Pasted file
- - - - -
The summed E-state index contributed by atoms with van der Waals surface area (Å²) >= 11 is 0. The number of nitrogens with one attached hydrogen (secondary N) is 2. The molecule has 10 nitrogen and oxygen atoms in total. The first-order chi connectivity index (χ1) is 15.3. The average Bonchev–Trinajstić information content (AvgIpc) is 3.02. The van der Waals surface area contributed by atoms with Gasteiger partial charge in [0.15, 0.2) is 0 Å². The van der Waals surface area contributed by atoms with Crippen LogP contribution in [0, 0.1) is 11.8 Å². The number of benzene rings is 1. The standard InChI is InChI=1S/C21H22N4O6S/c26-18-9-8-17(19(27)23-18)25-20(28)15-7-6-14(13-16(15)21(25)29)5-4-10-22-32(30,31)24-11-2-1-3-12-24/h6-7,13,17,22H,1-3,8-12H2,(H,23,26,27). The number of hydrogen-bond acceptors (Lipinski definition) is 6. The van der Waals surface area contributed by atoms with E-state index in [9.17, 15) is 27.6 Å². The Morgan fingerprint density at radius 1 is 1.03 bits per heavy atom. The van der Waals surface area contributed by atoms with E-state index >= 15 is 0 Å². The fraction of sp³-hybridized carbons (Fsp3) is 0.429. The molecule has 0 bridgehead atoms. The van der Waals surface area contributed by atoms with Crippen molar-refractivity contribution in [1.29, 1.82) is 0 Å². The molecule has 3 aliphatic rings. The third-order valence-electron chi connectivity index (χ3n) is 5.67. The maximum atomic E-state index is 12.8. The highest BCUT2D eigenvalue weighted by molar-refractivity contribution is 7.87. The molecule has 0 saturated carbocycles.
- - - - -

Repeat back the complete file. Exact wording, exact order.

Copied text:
The summed E-state index contributed by atoms with van der Waals surface area (Å²) >= 11 is 0. The number of nitrogens with one attached hydrogen (secondary N) is 2. The molecule has 10 nitrogen and oxygen atoms in total. The first-order chi connectivity index (χ1) is 15.3. The average Bonchev–Trinajstić information content (AvgIpc) is 3.02. The van der Waals surface area contributed by atoms with Gasteiger partial charge in [0.15, 0.2) is 0 Å². The van der Waals surface area contributed by atoms with Crippen LogP contribution in [0, 0.1) is 11.8 Å². The number of benzene rings is 1. The standard InChI is InChI=1S/C21H22N4O6S/c26-18-9-8-17(19(27)23-18)25-20(28)15-7-6-14(13-16(15)21(25)29)5-4-10-22-32(30,31)24-11-2-1-3-12-24/h6-7,13,17,22H,1-3,8-12H2,(H,23,26,27). The number of hydrogen-bond acceptors (Lipinski definition) is 6. The van der Waals surface area contributed by atoms with E-state index in [9.17, 15) is 27.6 Å². The Morgan fingerprint density at radius 1 is 1.03 bits per heavy atom. The van der Waals surface area contributed by atoms with E-state index >= 15 is 0 Å². The fraction of sp³-hybridized carbons (Fsp3) is 0.429. The molecule has 0 bridgehead atoms. The van der Waals surface area contributed by atoms with Crippen molar-refractivity contribution in [1.29, 1.82) is 0 Å². The molecule has 3 aliphatic rings. The third-order valence-electron chi connectivity index (χ3n) is 5.67. The maximum atomic E-state index is 12.8. The highest BCUT2D eigenvalue weighted by molar-refractivity contribution is 7.87. The molecule has 0 saturated carbocycles.